Album of the Year: "The whole record is this weird Icelandic gnome, empties out his entire toy box. As much as Sigur Rós is somewhat portentious and dark and swirling, and taking you on this journey of the mind -- this has a lot of that atmosphere, but it's also just this crazy, joy-filled romp. And it is such a loving, fun, sweet, record that I listened to allyear long and just love. And I'm not necessarily one that's given to fits of happiness, but this record made me so happy this year." --Stephen Thompson
Biggest Surprise: "The guy hadn't put out a record of songs like this in five years, and he said he wasn't even sure if he wanted to make music anymore. Literally two weeks after that he comes out with one great album. And then a few weeks after that, another amazing album, The Age of Adz. It's this grand, incredibly huge sound. It's nowhere near as precious as anything he's ever done before, and it really threw me for a loop when I first listened to it. If he had just put out another little wispy, sentimental, soft voiced album, it probably wouldn't have resonated with me." --Robin Hilton
Biggest Surprise: "Part of my surprise with this album was how insanely long it was -- how I didn't mind or really notice. Also, there've been a few "best of" lists that came out, and I'm surprised that this hasn't been on them, because I think that she is unequalled. And I think that any year that a Joanna Newsom record comes out is a better year for music. It really elevates what it means to be an artist, a musician -- to be an album maker, to put yourself out there in a way that is boundless and mystifying." --Carrie Brownstein
Biggest Surprise: "My biggest surprise was actually at a live concert. What surprised me so much about that show -- it was just him and an acoustic guitar to 1,000 people -- a Swedish singer that does folky kind of music -- and he had a wrapped attention of the audience for the entire time. I just fell in love with him more and more this year." --Bob Boilen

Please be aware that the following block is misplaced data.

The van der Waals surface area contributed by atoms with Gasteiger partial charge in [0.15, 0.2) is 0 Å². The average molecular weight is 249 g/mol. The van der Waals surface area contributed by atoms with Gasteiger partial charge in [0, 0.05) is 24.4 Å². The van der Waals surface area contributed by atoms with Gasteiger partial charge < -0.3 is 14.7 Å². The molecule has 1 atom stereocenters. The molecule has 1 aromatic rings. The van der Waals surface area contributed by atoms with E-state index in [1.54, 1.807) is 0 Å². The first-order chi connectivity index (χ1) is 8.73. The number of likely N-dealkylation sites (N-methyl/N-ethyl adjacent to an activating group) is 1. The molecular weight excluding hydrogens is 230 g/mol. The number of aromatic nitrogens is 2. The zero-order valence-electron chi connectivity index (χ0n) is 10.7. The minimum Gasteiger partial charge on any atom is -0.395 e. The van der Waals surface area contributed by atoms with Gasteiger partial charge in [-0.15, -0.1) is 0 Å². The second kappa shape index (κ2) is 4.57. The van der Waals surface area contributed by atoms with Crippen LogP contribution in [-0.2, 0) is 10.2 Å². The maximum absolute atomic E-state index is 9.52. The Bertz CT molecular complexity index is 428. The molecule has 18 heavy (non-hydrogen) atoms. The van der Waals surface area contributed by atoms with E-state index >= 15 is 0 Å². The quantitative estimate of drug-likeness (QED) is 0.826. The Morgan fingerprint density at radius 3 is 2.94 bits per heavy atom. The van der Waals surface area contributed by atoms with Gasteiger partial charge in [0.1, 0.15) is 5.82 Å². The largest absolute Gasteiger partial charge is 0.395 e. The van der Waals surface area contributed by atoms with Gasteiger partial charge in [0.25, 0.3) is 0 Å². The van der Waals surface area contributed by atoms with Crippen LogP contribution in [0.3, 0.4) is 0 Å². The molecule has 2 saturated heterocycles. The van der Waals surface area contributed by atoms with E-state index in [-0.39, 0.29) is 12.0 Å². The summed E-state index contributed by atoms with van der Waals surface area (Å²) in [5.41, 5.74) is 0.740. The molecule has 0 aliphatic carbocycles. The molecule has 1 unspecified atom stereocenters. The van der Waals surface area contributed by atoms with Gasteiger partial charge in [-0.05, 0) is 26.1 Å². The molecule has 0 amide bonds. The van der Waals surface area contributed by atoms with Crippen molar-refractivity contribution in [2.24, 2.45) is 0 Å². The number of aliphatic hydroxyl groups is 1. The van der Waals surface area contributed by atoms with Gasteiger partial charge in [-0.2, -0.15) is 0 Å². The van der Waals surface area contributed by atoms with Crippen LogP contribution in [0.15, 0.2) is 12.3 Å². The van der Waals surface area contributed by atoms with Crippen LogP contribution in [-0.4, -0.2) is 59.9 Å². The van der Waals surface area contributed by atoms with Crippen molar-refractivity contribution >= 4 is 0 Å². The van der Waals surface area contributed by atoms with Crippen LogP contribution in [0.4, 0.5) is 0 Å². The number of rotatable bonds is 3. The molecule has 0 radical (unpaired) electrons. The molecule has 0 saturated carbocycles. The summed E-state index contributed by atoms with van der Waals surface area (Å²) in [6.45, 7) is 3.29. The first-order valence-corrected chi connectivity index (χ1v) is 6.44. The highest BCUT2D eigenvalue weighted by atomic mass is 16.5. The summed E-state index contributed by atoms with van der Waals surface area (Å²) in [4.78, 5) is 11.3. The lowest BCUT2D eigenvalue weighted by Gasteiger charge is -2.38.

Biggest Surprise: "This is an artist that I would never have heard in one million years if it weren't for the Tiny Desk Concerts. We had a jazz violinist come in named Regina Carter, and she brought with her an accordion player, and a kora player. They wove this incredibly hypnotic tapestry of sound. I was so taken with it. I really fell in love with it and the fact that she weaves together jazz with a lot of African sounds, while playing the violin." --Stephen Thompson
Song of the Year: "When they came by for a Tiny Desk Concert it looked like they had made everything themselves out of cardboard and duct tape. It turns out that they know a guy that makes all the pedals for them, so that's how they get their sound. Every time I hear that song, it just elevates me. That song is the most perfectly balanced song. Everything is just placed just so. That drone they have just sits right there in the middle of the mix." --Robin Hilton
Song of the Year: "Josh Ritter makes really good records. And this year, he made a really, really great record. This song just kills me. The words to this song, "Rattling Locks," and the way this song builds and builds -- you can listen to this song and listen to each player, each builds their own part to this perfect ending." --Bob Boilen
Song of the Year: "This particular song is the slowest song on this record she put out this year called Epic.Usually she writes about these very small moments, and the way these very small moments illuminate larger feelings. This particular record is actually about more of a mission statement. It's making a larger statement about the way that our struggles ultimately feed us and make us better for them. She's amazing." --Stephen Thompson
LANGUAGE ADVISORY: This song contains explicit language not suitable for all audiences. Song of the Year: "Using swear words is tricky in songs. It can be gimmicky or shocking, and sometimes they begin to lose their effect. But the contrast between Cee Lo's soulful sound and voice, and the bite, and flippancy, and humor with which he delivers the phrase -- it just makes it timeless. I feel like this chorus could be added to the canon of great phrases in soul songs. This is a song I came back to over and over again once it came out. I love it. It's potent." --Carrie Brownstein